Tue
Aug 8 2017 8:30am

Why the Fish-Out-of-Water Story Will Always Be a Favorite

What is it about the fish-out-water trope that readers love so much?

Today we're thrilled to have Shelly Stratton (Between Lost and Found) on Heroes and Heartbreakers. One time or another we've all felt like a fish out of water in a give situation, so it's a trope many of us find relatable in fiction too. Shelly is here today to talk a little bit about why we love it so much. Thanks, Shelly!

Perhaps, on some level, it appeals to the schadenfreude in all of us. I bet, like me, many of you enjoy watching the city-slicker bumble around the small town, lamenting about the lack of quality espresso and cell phone reception, drawing eye rolls from the townsfolk. Or maybe you have a good laugh at the silly American tourist in the Italian village who doesn’t speak the language, can’t figure out the road signs, and is all thumbs when it comes to cultural nuance.

Or maybe your reasons for liking this trope is less cynical than that. You love seeing someone struggle in the unknown, but cheer for them when they triumph in the end: the astronaut stranded on the alien planet who figures out how to survive before she is rescued, or the immigrant who travels to America with nothing but the money in his pocket and the clothes on his back and finds a new community, new friends, and a new sense of belonging. These are stories that reinforce the message that fish may not survive out of water, but humans are much more adaptable on new terrain—if they’re willing to give it a chance.

A good example of the fish-out-of-water trope appears in one of the short stories in Paris for One and Other Stories by Jojo Moyes. It features the character Nell, a sensible British girl who makes what is probably the first rash decision in her life when she chooses to go to Paris alone, even though she’s never been there before. This is only after her boyfriend basically tells her via text that he won’t be able to go with her for the romantic Parisian holiday they had planned. The same holiday that she had been fantasizing about. Nell arrives in the City of Lights, not knowing how to speak French, and finds out the room she booked is no longer available. She has to share one instead with a perfect stranger—a loud, obnoxious American. (I told you that we were popular characters in fish-out-of-water stories!)

But despite these major setbacks, Nell keeps her chin up and decides to explore the city on her own. She runs into and falls for Fabien, a café waiter, who shows her all that Paris has to offer. Even though it is only a two-day vacation, Nell is transformed by the end of it. She is more confident and self-assured. She’s more willing to take chances. She breaks up with her boyfriend and returns to Paris to find Fabien. She discovers that she inspired has inspired Fabien too. He reveals to her that he finished his first novel, basing the premise on the weekend in Paris they spent together.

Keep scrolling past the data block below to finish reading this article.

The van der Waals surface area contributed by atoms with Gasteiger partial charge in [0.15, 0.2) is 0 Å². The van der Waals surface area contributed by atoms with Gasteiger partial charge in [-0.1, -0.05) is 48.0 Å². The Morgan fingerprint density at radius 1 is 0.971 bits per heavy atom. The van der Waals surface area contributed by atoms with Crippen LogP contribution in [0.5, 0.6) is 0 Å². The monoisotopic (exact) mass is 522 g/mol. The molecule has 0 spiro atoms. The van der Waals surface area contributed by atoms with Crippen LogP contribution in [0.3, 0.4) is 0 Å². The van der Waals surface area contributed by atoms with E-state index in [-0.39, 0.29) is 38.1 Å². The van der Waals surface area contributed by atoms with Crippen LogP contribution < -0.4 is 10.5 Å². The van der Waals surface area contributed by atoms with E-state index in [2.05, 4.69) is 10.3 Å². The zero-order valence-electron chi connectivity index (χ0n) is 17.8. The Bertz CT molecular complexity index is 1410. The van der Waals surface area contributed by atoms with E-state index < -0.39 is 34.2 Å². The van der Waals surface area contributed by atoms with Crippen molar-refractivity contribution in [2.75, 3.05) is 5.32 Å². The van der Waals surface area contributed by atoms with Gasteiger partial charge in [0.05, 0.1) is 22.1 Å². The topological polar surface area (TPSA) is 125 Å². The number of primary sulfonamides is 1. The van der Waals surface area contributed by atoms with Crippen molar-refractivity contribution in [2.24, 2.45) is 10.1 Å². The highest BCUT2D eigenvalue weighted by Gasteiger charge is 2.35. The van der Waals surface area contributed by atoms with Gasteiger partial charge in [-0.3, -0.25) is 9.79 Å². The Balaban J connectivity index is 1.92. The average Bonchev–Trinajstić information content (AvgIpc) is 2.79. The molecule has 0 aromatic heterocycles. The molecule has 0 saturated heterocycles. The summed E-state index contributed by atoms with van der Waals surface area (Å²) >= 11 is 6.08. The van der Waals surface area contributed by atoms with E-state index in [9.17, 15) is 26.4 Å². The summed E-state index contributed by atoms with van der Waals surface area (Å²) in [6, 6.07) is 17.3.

Another one of my favorite fish-out-of-water stories is the historical romance, Wild Sweet Love by Beverly Jenkins. This is a good example of how the fish-out-of-water storyline effects the main character, but also how these misplaced characters can influence the world around them.

In the book, Teresa July, a train robber and convict from the Wild West, travels to Philadelphia and becomes a cook in the elite Nance household. There, she meets Madison Nance, an up-tight banker who is completely put off by Teresa’s ill-mannered ways initially. He even questions why his mother would hire such a woman. But the longer Teresa stays in Philadelphia, the more polished she becomes—learning how to walk, talk, and dress like a lady with a few flare ups along the way. But she doesn’t change entirely. She still rides horses (refusing to do it sidesaddle), throws horseshoes, and still wears pants when the occasion calls for it.

Madison becomes magnetically drawn to Teresa’s heady mix of refinement and ruggedness—and he can’t resist his attraction to her. Some of her ill-mannered ways even start to rub off on him and he gets into a fistfight.

By the end of the novel both Teresa and Madison have transformed, meeting each other somewhere in the middle.

So what do I love most the fish-out-of-water stories? Probably watching the journey the characters take both externally and internally. Seeing them come full circle by the end can be uplifting and inspiring.

***

Learn more about or order a copy of Between Lost and Found by Shelly Stratton, available now:

Buy at Amazon

Buy at B&N

Buy at iTunes

 

 

Buy at IndieBound

Buy at Kobo

 

 

 


Shelly Stratton is an NAACP Image Award-nominated author who has written almost a dozen books under other pennames. Her latest book, Between Lost & Found (Kensington Publishing Corp., July 2017), is a work of women’s fiction set in the mythical town of Mammoth Falls, South Dakota. Find out more about her at shellystrattonbooks.com.

Subscribe to this conversation (must be logged in):
0 comments
Post a comment